Applets

The MathFlow SDK Editor applets enable you to obtain mathematical input from readers using standard JavaScript and CGI techniques (similar to those for obtaining text input from ordinary HTML form elements like text areas, pulldown menus, etc.). Typical applications for the MathFlow SDK Editor applets include the following:

  • Entering equations into message board postings.
  • Entering answers for online quizzes and tutorials.

As described below, there are five typical steps to be performed when authoring content using the MathFlow SDK Editor applets.

  1. Put the necessary files into the proper locations. The HTML page must specify the relative location of the MathFlow SDK Editor applet.
  2. Setting applet parameters. Parameters can be utilized to customize MathFlow SDK Editor features, such as configuring a custom toolbar or help file.
  3. Writing a JavaScript handler to retrieve a MathML-encoded equation from the MathFlow SDK Editor applet. For example, when readers click the submit button, you want the equation data treated like any other HTML form data. However, since the MathFlow SDK Editor applet isn't a standard HTML form control, some JavaScript programming is required to "hook up" the MathFlow SDK editor applet with the rest of the page.
  4. Process the MathML, which depends on your application.
  5. Return the result. Depending on the application, you will generally need to return a response page to your readers.

Setting applet parameters

In addition to standard attributes common to all applets (e.g., codebase), the MathFlow SDK Editor applets also recognize a number of special, optional parameters. You can customize the MathFlow SDK Editor applets by setting the optional parameters. The MathFlow SDK Editor applet parameters naturally divide into three groups:

  1. Those that customize the MathFlow SDK Editor applet user interface (e.g., the toolbar, the help file, etc.).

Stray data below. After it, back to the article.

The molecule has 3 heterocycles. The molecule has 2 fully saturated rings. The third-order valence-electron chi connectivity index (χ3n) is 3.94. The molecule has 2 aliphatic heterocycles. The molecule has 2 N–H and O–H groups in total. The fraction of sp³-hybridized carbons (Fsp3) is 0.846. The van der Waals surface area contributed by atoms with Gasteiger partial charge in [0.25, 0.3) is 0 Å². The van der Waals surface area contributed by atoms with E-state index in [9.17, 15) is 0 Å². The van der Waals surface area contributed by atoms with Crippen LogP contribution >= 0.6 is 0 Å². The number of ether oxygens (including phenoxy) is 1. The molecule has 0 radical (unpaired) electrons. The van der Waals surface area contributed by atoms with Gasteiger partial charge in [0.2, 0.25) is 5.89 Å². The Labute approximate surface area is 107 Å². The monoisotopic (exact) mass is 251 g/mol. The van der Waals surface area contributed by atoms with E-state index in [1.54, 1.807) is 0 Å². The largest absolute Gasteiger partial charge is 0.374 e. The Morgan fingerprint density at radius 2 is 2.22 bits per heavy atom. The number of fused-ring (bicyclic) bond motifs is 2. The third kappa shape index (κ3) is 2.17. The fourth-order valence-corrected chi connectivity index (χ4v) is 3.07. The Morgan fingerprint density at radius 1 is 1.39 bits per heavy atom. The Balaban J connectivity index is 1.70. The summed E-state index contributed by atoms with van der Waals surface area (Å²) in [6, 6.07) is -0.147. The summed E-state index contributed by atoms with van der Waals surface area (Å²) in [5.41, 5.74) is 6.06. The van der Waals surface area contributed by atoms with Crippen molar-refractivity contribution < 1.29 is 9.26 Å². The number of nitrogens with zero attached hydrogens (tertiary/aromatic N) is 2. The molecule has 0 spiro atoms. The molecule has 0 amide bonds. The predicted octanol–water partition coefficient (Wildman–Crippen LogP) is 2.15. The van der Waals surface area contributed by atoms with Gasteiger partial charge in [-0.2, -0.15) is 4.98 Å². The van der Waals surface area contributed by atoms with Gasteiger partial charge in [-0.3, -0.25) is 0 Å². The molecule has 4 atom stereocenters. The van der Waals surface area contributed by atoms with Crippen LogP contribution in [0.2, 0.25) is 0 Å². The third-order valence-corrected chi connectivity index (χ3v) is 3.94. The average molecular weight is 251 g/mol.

2. Those that affect the equation appearance (e.g. foreground and background colors, initial equation to display if any, etc.).
  3. Those that relate to using the MathFlow SDK Editor applets on a Mac (e.g. JavaScript to Java communication may not work on the Mac, so special steps must be taken to use the MathFlow SDK Editor applets. See Mac Only Applet Parameters for details.).

Complete descriptions of all parameters and their legal values are given in Applet Parameters.

Writing JavaScript handlers

JavaScript is the primary way of querying a MathFlow SDK Editor applet for the MathML markup of the equation it is currently displaying. Thus, integrating the MathFlow SDK Editor applets into your Web applications nearly always requires JavaScript programming.

The basic procedure is fairly simple…

  1. First, place an HTML control, such as a "submit" button, in your page, and specify a JavaScript handler for it.
  2. Then, in the JavaScript handler function, use the MathFlow SDK Editor applet API functions to request the MathML markup for the current equation.
  3. Once the handler function has retrieved the MathML from the MathFlow SDK Editor applet, it is usually necessary to send it back to a Web server for processing. The easiest way of doing so is to have the handler function request the URL of the processing script directly, passing the MathML as an argument to the script. Another common strategy is to store the MathML in a hidden field of a normal HTML form.
  4. When the form is submitted, the MathML is then sent along with the rest of the form data.

For simple tasks, it is often possible to process the MathML using JavaScript within the handler function without going back to a Web server. While client-side processing generally gives a much better user experience than server-side processing, parsing MathML with JavaScript rapidly becomes complex. On a Mac operating system, with browsers other than the Firefox/Mozilla or Chrome browsers, it is not possible to use JavaScript to query the editor. As a workaround, the MathFlow SDK Editor applet automatically detects when it is running on a Mac, and adds controls to its user interface for sending input directly to a CGI script. See Mac Only Applet Parameters for more discussion of the techniques involved.

Processing MathML and returning results

The techniques for processing MathML and returning results are standard. Main examples include:

  1. Producing an image for use in standard HTML. Math capability is often added to message board systems by converting MathML from the MathFlow SDK editor applets into images. The images can then be treated as part of the message board's normal HTML previewing mechanisms. MathFlow SDK Equation Composer is a useful tool for doing the image generation.
  2. Using a server-side script to send the equation to a computer algebra system. Maple and Mathematica have the most advanced MathML support.
  3. Using either client-side JavaScript or server-side scripts to search or pattern-match.